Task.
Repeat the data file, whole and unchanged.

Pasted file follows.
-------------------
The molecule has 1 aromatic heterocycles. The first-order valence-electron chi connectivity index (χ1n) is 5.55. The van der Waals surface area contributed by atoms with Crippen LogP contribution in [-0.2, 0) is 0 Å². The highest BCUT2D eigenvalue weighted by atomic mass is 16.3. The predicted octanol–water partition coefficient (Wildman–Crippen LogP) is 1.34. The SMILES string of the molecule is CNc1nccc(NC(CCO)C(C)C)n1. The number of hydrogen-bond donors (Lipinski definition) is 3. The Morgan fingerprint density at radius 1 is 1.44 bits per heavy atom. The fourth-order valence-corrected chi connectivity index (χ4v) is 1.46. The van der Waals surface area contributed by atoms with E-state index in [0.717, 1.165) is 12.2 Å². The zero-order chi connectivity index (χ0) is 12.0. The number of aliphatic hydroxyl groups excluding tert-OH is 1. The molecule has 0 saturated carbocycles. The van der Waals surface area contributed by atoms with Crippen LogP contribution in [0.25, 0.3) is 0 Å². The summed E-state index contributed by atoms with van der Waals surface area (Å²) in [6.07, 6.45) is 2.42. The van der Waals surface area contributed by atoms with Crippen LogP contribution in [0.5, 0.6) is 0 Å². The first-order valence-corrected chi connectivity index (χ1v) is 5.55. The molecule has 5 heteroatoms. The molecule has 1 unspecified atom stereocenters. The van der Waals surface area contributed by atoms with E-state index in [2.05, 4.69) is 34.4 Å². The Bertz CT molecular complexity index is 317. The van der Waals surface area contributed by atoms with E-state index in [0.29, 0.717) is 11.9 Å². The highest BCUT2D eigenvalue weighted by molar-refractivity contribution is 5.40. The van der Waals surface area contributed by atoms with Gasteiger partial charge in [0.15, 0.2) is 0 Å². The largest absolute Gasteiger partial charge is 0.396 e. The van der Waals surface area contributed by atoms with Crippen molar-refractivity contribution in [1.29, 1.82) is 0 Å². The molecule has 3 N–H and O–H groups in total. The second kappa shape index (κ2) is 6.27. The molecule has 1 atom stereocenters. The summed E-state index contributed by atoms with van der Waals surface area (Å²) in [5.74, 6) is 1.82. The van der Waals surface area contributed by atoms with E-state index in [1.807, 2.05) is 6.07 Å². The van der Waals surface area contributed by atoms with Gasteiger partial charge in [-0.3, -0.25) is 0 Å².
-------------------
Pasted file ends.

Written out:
The molecule has 1 aromatic heterocycles. The first-order valence-electron chi connectivity index (χ1n) is 5.55. The van der Waals surface area contributed by atoms with Crippen LogP contribution in [-0.2, 0) is 0 Å². The highest BCUT2D eigenvalue weighted by atomic mass is 16.3. The predicted octanol–water partition coefficient (Wildman–Crippen LogP) is 1.34. The SMILES string of the molecule is CNc1nccc(NC(CCO)C(C)C)n1. The number of hydrogen-bond donors (Lipinski definition) is 3. The Morgan fingerprint density at radius 1 is 1.44 bits per heavy atom. The fourth-order valence-corrected chi connectivity index (χ4v) is 1.46. The van der Waals surface area contributed by atoms with E-state index in [0.717, 1.165) is 12.2 Å². The zero-order chi connectivity index (χ0) is 12.0. The number of aliphatic hydroxyl groups excluding tert-OH is 1. The molecule has 0 saturated carbocycles. The van der Waals surface area contributed by atoms with Crippen LogP contribution in [0.25, 0.3) is 0 Å². The summed E-state index contributed by atoms with van der Waals surface area (Å²) in [6.07, 6.45) is 2.42. The van der Waals surface area contributed by atoms with Crippen LogP contribution in [0.5, 0.6) is 0 Å². The first-order valence-corrected chi connectivity index (χ1v) is 5.55. The molecule has 5 heteroatoms. The molecule has 1 unspecified atom stereocenters. The van der Waals surface area contributed by atoms with E-state index in [2.05, 4.69) is 34.4 Å². The Bertz CT molecular complexity index is 317. The van der Waals surface area contributed by atoms with E-state index in [0.29, 0.717) is 11.9 Å². The highest BCUT2D eigenvalue weighted by molar-refractivity contribution is 5.40. The van der Waals surface area contributed by atoms with Gasteiger partial charge in [0.15, 0.2) is 0 Å². The largest absolute Gasteiger partial charge is 0.396 e. The van der Waals surface area contributed by atoms with Crippen molar-refractivity contribution in [1.29, 1.82) is 0 Å². The molecule has 3 N–H and O–H groups in total. The second kappa shape index (κ2) is 6.27. The molecule has 1 atom stereocenters. The summed E-state index contributed by atoms with van der Waals surface area (Å²) in [5.74, 6) is 1.82. The van der Waals surface area contributed by atoms with E-state index in [1.807, 2.05) is 6.07 Å². The van der Waals surface area contributed by atoms with Gasteiger partial charge in [-0.3, -0.25) is 0 Å².